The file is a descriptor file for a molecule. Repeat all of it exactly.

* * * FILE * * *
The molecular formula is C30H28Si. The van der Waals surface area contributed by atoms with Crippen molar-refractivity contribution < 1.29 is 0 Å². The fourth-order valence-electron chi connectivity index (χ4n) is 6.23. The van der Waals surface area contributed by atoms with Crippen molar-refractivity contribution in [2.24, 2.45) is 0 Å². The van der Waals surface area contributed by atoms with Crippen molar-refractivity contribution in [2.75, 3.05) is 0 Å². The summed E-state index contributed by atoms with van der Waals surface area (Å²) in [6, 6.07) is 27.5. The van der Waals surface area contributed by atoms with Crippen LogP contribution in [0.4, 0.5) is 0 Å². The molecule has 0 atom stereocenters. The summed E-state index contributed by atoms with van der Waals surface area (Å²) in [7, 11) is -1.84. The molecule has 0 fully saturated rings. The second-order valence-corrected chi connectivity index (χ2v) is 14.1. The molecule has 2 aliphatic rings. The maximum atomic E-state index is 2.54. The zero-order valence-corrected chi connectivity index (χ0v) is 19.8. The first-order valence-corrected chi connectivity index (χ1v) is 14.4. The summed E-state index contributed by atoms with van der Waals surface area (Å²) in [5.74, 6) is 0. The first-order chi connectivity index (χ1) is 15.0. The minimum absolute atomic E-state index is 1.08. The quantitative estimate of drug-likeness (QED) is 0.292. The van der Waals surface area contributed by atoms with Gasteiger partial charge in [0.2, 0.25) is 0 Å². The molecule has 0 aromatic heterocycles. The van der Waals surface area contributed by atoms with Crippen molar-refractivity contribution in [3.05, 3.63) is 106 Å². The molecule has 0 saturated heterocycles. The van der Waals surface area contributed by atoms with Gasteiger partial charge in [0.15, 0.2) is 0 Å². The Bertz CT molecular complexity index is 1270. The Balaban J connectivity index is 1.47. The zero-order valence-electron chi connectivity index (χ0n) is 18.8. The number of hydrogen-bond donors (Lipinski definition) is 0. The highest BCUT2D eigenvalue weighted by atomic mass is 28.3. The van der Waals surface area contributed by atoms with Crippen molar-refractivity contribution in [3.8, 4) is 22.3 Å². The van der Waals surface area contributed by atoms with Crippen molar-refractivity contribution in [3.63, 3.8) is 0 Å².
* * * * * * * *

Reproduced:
The molecular formula is C30H28Si. The van der Waals surface area contributed by atoms with Crippen molar-refractivity contribution < 1.29 is 0 Å². The fourth-order valence-electron chi connectivity index (χ4n) is 6.23. The van der Waals surface area contributed by atoms with Crippen molar-refractivity contribution in [2.24, 2.45) is 0 Å². The van der Waals surface area contributed by atoms with Crippen molar-refractivity contribution in [2.75, 3.05) is 0 Å². The summed E-state index contributed by atoms with van der Waals surface area (Å²) in [6, 6.07) is 27.5. The van der Waals surface area contributed by atoms with Crippen LogP contribution in [0.4, 0.5) is 0 Å². The molecule has 0 atom stereocenters. The summed E-state index contributed by atoms with van der Waals surface area (Å²) in [7, 11) is -1.84. The molecule has 0 fully saturated rings. The second-order valence-corrected chi connectivity index (χ2v) is 14.1. The molecule has 2 aliphatic rings. The maximum atomic E-state index is 2.54. The zero-order valence-corrected chi connectivity index (χ0v) is 19.8. The first-order valence-corrected chi connectivity index (χ1v) is 14.4. The summed E-state index contributed by atoms with van der Waals surface area (Å²) in [5.74, 6) is 0. The first-order chi connectivity index (χ1) is 15.0. The minimum absolute atomic E-state index is 1.08. The quantitative estimate of drug-likeness (QED) is 0.292. The van der Waals surface area contributed by atoms with Gasteiger partial charge in [0.2, 0.25) is 0 Å². The molecule has 0 aromatic heterocycles. The van der Waals surface area contributed by atoms with Crippen molar-refractivity contribution in [3.05, 3.63) is 106 Å². The molecule has 0 saturated heterocycles. The van der Waals surface area contributed by atoms with Gasteiger partial charge in [0.15, 0.2) is 0 Å². The Bertz CT molecular complexity index is 1270. The Balaban J connectivity index is 1.47. The zero-order valence-electron chi connectivity index (χ0n) is 18.8. The number of hydrogen-bond donors (Lipinski definition) is 0. The highest BCUT2D eigenvalue weighted by atomic mass is 28.3. The van der Waals surface area contributed by atoms with Crippen molar-refractivity contribution in [3.8, 4) is 22.3 Å². The van der Waals surface area contributed by atoms with Crippen molar-refractivity contribution in [3.63, 3.8) is 0 Å².